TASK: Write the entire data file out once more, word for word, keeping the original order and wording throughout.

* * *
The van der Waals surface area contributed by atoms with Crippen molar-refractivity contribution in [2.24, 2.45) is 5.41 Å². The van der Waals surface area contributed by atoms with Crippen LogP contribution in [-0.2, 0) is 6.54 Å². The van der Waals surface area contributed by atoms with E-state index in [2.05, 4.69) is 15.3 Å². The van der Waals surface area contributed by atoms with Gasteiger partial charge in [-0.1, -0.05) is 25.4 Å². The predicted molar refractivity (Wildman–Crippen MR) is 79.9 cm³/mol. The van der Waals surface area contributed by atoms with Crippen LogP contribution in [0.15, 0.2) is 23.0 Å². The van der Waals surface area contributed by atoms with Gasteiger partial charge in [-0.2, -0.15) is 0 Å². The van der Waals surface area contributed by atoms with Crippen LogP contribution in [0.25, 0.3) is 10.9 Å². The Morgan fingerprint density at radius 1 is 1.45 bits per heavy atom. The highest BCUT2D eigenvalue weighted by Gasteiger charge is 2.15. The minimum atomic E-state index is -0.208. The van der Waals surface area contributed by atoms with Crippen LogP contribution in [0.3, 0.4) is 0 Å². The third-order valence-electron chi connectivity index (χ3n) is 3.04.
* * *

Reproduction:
The van der Waals surface area contributed by atoms with Crippen molar-refractivity contribution in [2.24, 2.45) is 5.41 Å². The van der Waals surface area contributed by atoms with Crippen LogP contribution in [-0.2, 0) is 6.54 Å². The van der Waals surface area contributed by atoms with E-state index in [2.05, 4.69) is 15.3 Å². The van der Waals surface area contributed by atoms with Gasteiger partial charge in [-0.1, -0.05) is 25.4 Å². The predicted molar refractivity (Wildman–Crippen MR) is 79.9 cm³/mol. The van der Waals surface area contributed by atoms with Crippen LogP contribution in [0.15, 0.2) is 23.0 Å². The van der Waals surface area contributed by atoms with Gasteiger partial charge in [-0.2, -0.15) is 0 Å². The van der Waals surface area contributed by atoms with Crippen LogP contribution in [0.25, 0.3) is 10.9 Å². The Morgan fingerprint density at radius 1 is 1.45 bits per heavy atom. The highest BCUT2D eigenvalue weighted by Gasteiger charge is 2.15. The minimum atomic E-state index is -0.208. The van der Waals surface area contributed by atoms with Crippen LogP contribution in [0.3, 0.4) is 0 Å². The third-order valence-electron chi connectivity index (χ3n) is 3.04.